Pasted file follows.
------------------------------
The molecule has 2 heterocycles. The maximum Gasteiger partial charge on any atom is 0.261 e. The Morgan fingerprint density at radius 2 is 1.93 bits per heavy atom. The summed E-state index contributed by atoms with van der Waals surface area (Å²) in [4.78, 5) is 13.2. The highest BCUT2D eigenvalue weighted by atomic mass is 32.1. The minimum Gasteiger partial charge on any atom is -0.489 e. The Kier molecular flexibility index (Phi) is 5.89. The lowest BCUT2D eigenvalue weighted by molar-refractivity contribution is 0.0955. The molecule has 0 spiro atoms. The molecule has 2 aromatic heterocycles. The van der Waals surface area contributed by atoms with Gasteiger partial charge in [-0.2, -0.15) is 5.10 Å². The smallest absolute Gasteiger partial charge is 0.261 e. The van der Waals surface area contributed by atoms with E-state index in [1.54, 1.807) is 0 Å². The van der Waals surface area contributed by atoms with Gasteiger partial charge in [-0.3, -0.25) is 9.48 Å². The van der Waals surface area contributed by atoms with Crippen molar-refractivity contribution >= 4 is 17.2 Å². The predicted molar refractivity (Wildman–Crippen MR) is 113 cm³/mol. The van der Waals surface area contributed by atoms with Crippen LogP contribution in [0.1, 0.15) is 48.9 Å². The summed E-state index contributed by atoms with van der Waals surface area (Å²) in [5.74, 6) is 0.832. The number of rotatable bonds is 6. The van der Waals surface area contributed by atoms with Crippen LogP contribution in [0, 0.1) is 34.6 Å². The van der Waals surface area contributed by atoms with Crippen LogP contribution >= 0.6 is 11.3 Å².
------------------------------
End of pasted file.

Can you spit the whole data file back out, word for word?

The molecule has 2 heterocycles. The maximum Gasteiger partial charge on any atom is 0.261 e. The Morgan fingerprint density at radius 2 is 1.93 bits per heavy atom. The summed E-state index contributed by atoms with van der Waals surface area (Å²) in [4.78, 5) is 13.2. The highest BCUT2D eigenvalue weighted by atomic mass is 32.1. The minimum Gasteiger partial charge on any atom is -0.489 e. The Kier molecular flexibility index (Phi) is 5.89. The lowest BCUT2D eigenvalue weighted by molar-refractivity contribution is 0.0955. The molecule has 0 spiro atoms. The molecule has 2 aromatic heterocycles. The van der Waals surface area contributed by atoms with Gasteiger partial charge in [-0.2, -0.15) is 5.10 Å². The smallest absolute Gasteiger partial charge is 0.261 e. The van der Waals surface area contributed by atoms with E-state index in [1.54, 1.807) is 0 Å². The van der Waals surface area contributed by atoms with Gasteiger partial charge in [-0.3, -0.25) is 9.48 Å². The van der Waals surface area contributed by atoms with Crippen molar-refractivity contribution >= 4 is 17.2 Å². The predicted molar refractivity (Wildman–Crippen MR) is 113 cm³/mol. The van der Waals surface area contributed by atoms with Crippen LogP contribution in [0.1, 0.15) is 48.9 Å². The summed E-state index contributed by atoms with van der Waals surface area (Å²) in [5.74, 6) is 0.832. The number of rotatable bonds is 6. The van der Waals surface area contributed by atoms with Crippen LogP contribution in [0, 0.1) is 34.6 Å². The van der Waals surface area contributed by atoms with Crippen LogP contribution >= 0.6 is 11.3 Å².